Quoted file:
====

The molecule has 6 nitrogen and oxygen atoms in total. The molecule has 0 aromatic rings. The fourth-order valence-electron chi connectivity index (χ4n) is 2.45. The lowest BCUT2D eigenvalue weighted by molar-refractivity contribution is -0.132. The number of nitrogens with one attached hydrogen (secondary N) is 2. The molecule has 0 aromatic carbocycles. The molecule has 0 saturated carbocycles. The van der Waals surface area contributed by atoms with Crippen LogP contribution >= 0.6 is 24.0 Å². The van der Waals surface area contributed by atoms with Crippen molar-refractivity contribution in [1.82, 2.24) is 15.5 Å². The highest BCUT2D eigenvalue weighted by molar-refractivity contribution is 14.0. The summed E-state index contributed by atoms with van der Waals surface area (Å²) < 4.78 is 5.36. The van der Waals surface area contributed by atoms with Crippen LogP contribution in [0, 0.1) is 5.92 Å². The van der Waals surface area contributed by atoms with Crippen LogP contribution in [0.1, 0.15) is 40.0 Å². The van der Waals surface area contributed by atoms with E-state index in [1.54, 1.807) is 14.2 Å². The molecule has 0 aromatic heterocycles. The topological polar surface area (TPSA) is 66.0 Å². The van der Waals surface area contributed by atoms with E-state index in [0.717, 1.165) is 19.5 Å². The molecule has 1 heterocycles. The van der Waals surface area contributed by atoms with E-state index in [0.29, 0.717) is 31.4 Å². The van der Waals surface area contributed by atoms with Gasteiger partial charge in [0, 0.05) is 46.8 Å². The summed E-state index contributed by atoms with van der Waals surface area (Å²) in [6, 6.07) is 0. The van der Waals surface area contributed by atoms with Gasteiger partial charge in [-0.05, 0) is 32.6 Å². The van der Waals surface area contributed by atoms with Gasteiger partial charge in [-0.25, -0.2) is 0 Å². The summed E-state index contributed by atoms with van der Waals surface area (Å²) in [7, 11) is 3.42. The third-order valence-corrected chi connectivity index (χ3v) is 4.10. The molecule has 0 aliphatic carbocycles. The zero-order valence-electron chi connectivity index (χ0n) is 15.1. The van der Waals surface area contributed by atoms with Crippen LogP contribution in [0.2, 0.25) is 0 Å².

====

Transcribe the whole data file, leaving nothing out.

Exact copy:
The molecule has 6 nitrogen and oxygen atoms in total. The molecule has 0 aromatic rings. The fourth-order valence-electron chi connectivity index (χ4n) is 2.45. The lowest BCUT2D eigenvalue weighted by molar-refractivity contribution is -0.132. The number of nitrogens with one attached hydrogen (secondary N) is 2. The molecule has 0 aromatic carbocycles. The molecule has 0 saturated carbocycles. The van der Waals surface area contributed by atoms with Crippen LogP contribution >= 0.6 is 24.0 Å². The van der Waals surface area contributed by atoms with Crippen molar-refractivity contribution in [1.82, 2.24) is 15.5 Å². The highest BCUT2D eigenvalue weighted by molar-refractivity contribution is 14.0. The summed E-state index contributed by atoms with van der Waals surface area (Å²) < 4.78 is 5.36. The van der Waals surface area contributed by atoms with Crippen LogP contribution in [0, 0.1) is 5.92 Å². The van der Waals surface area contributed by atoms with Crippen LogP contribution in [0.1, 0.15) is 40.0 Å². The van der Waals surface area contributed by atoms with E-state index in [1.54, 1.807) is 14.2 Å². The molecule has 0 aromatic heterocycles. The topological polar surface area (TPSA) is 66.0 Å². The van der Waals surface area contributed by atoms with E-state index in [0.717, 1.165) is 19.5 Å². The molecule has 1 heterocycles. The van der Waals surface area contributed by atoms with E-state index in [0.29, 0.717) is 31.4 Å². The van der Waals surface area contributed by atoms with Gasteiger partial charge in [0, 0.05) is 46.8 Å². The summed E-state index contributed by atoms with van der Waals surface area (Å²) in [6, 6.07) is 0. The van der Waals surface area contributed by atoms with Gasteiger partial charge in [-0.05, 0) is 32.6 Å². The van der Waals surface area contributed by atoms with Gasteiger partial charge in [-0.25, -0.2) is 0 Å². The summed E-state index contributed by atoms with van der Waals surface area (Å²) in [7, 11) is 3.42. The third-order valence-corrected chi connectivity index (χ3v) is 4.10. The molecule has 0 aliphatic carbocycles. The zero-order valence-electron chi connectivity index (χ0n) is 15.1. The van der Waals surface area contributed by atoms with Crippen LogP contribution in [0.2, 0.25) is 0 Å².